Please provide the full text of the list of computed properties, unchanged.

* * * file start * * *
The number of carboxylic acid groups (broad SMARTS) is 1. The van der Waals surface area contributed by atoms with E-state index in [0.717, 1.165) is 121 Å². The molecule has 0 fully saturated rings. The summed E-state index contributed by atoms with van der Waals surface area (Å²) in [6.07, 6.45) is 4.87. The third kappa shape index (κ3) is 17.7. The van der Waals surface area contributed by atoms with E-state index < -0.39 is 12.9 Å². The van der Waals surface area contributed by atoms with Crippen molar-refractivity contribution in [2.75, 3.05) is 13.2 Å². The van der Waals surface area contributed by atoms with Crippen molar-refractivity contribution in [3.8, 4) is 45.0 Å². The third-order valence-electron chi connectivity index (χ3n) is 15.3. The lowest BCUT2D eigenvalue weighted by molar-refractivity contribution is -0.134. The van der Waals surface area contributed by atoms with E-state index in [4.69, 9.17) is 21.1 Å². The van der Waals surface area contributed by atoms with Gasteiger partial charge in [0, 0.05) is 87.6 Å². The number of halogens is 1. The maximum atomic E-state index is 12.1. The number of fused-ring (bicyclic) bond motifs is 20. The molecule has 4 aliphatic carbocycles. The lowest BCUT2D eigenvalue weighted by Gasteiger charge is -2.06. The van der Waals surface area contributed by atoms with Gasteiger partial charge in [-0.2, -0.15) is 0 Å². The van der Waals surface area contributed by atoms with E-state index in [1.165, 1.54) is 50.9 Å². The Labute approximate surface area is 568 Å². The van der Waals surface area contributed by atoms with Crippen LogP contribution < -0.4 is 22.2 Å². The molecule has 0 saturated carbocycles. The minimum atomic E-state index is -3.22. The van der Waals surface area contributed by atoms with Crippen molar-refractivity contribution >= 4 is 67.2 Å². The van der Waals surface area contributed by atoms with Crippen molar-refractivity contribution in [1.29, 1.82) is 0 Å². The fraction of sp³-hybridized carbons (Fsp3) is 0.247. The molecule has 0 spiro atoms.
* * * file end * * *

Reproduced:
The number of carboxylic acid groups (broad SMARTS) is 1. The van der Waals surface area contributed by atoms with E-state index in [0.717, 1.165) is 121 Å². The molecule has 0 fully saturated rings. The summed E-state index contributed by atoms with van der Waals surface area (Å²) in [6.07, 6.45) is 4.87. The third kappa shape index (κ3) is 17.7. The van der Waals surface area contributed by atoms with E-state index < -0.39 is 12.9 Å². The van der Waals surface area contributed by atoms with Crippen molar-refractivity contribution in [2.75, 3.05) is 13.2 Å². The van der Waals surface area contributed by atoms with Crippen molar-refractivity contribution in [3.8, 4) is 45.0 Å². The third-order valence-electron chi connectivity index (χ3n) is 15.3. The lowest BCUT2D eigenvalue weighted by molar-refractivity contribution is -0.134. The van der Waals surface area contributed by atoms with E-state index in [4.69, 9.17) is 21.1 Å². The van der Waals surface area contributed by atoms with Gasteiger partial charge in [0, 0.05) is 87.6 Å². The number of halogens is 1. The maximum atomic E-state index is 12.1. The number of fused-ring (bicyclic) bond motifs is 20. The molecule has 4 aliphatic carbocycles. The lowest BCUT2D eigenvalue weighted by Gasteiger charge is -2.06. The van der Waals surface area contributed by atoms with Gasteiger partial charge in [-0.2, -0.15) is 0 Å². The van der Waals surface area contributed by atoms with E-state index in [1.165, 1.54) is 50.9 Å². The Labute approximate surface area is 568 Å². The van der Waals surface area contributed by atoms with Crippen LogP contribution < -0.4 is 22.2 Å². The molecule has 0 saturated carbocycles. The minimum atomic E-state index is -3.22. The van der Waals surface area contributed by atoms with Crippen molar-refractivity contribution >= 4 is 67.2 Å². The van der Waals surface area contributed by atoms with Crippen molar-refractivity contribution in [1.29, 1.82) is 0 Å². The fraction of sp³-hybridized carbons (Fsp3) is 0.247. The molecule has 0 spiro atoms.